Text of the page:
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Communication Lessons from a Bartender

For the first time in over two years, we were so excited to meet up with old friends.  As parents to four kids, it’s always a struggle to get adult time with this couple, but obviously it was impossible during the pandemic.

We had so much to catch up on that we lost track of time.  After dinner we moved to the bar so we could continue our reunion.  Just as we were about to order another drink, we realized the bartender was staring daggers at us.

My friend asked, “Do you want us to leave?”

“Well, I would like to go home,” the bartender replied.

“Why didn’t you let us know you were closing?  Why didn’t you offer us last call?” 

The bartender asked, “Do you want anything else?”

“No, just cash us out,” my friend replied.

Who knows how long the bartender stood there wishing we would leave.  We had no idea the restaurant was closing.  We had no idea what time it was.  We were in our own little bubble.

It was the bartender’s responsibility to clearly communicate with us.  She didn’t say anything when we first sat down at the bar.  She didn’t say anything when she delivered our first drinks.  She didn’t say anything until she was noticed, and even then, her thoughts had to be pried out of her.

I recognized her reticence.  I could see her struggling to voice her needs.  She didn’t want to interrupt.  She stood there and suffered, waiting to be seen.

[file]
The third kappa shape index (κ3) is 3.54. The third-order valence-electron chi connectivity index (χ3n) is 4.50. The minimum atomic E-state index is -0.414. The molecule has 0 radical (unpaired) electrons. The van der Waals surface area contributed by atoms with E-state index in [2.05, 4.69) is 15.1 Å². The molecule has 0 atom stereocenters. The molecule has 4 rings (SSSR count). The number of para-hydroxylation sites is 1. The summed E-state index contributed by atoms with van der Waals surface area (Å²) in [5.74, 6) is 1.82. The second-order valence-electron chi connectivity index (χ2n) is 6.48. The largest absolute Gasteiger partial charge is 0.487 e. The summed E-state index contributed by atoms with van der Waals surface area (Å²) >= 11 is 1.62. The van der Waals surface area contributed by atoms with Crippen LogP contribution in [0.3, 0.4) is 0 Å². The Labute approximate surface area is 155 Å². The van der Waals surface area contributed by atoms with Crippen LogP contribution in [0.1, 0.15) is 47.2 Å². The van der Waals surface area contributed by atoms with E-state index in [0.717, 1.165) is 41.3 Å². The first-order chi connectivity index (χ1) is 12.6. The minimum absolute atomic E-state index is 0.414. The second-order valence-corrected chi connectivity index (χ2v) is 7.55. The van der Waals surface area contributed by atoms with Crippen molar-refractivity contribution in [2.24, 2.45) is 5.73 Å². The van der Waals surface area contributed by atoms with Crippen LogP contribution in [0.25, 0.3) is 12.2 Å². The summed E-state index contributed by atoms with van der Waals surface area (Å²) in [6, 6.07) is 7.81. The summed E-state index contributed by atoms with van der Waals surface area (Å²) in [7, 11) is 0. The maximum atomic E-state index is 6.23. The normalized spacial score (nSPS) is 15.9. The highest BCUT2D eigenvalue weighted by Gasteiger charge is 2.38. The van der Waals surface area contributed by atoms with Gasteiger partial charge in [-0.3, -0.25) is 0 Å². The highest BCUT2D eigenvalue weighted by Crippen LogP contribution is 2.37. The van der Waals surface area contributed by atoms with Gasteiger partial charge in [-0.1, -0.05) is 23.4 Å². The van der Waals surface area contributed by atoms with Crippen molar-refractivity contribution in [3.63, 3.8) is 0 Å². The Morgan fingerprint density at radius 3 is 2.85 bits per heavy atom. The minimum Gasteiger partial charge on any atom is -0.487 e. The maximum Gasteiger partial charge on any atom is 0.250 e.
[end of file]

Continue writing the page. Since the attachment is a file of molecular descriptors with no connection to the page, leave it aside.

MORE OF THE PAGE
Oh yes, I recognized the symptoms.

She and my past-self have a lot in common.  I used to be a lot like her.  Afraid to speak up for myself.  Never clearly communicating when something bothered me.  Allowing others to take advantage of my need to please.

That was before I learned how to create healthy boundaries.  Before I learned how to express my thoughts and desires.

When a bartender announces - Last Call - it clearly communicates several things: the bar is closing; we will serve you one more drink; close your tab; prepare to exit the building; you will see us start cleaning up around you; it’s time to go home.

The bartender cannot be wishy-washy.  The bartender sets expectations, and they are non-negotiable. 

Last Call is a great metaphor for what it means to be thoughtfully selfish: this is the last time I will lend you money; please call before coming over; do not schedule meetings during lunch; let’s agree to disagree and move on.

We cannot afford to wait to be noticed.  We cannot be wishy-washy about our expectations, boundaries, and desires. 

It is our responsibility to clearly communicate - Last Call - to people in our lives who take advantage of our need to please. 

Where in your life do you need to announce - Last Call ?


For more tips and tricks to Create Healthy Boundaries and Say NO With Confidence, download my free People Pleaser's Toolkit and begin practicing today.  

If you have questions about how Thoughtfully Selfish Coaching works, visit www.thoughtfullyselfish.com or if you are ready to talk 1:1 click here to schedule a 30-minute discovery chat with me.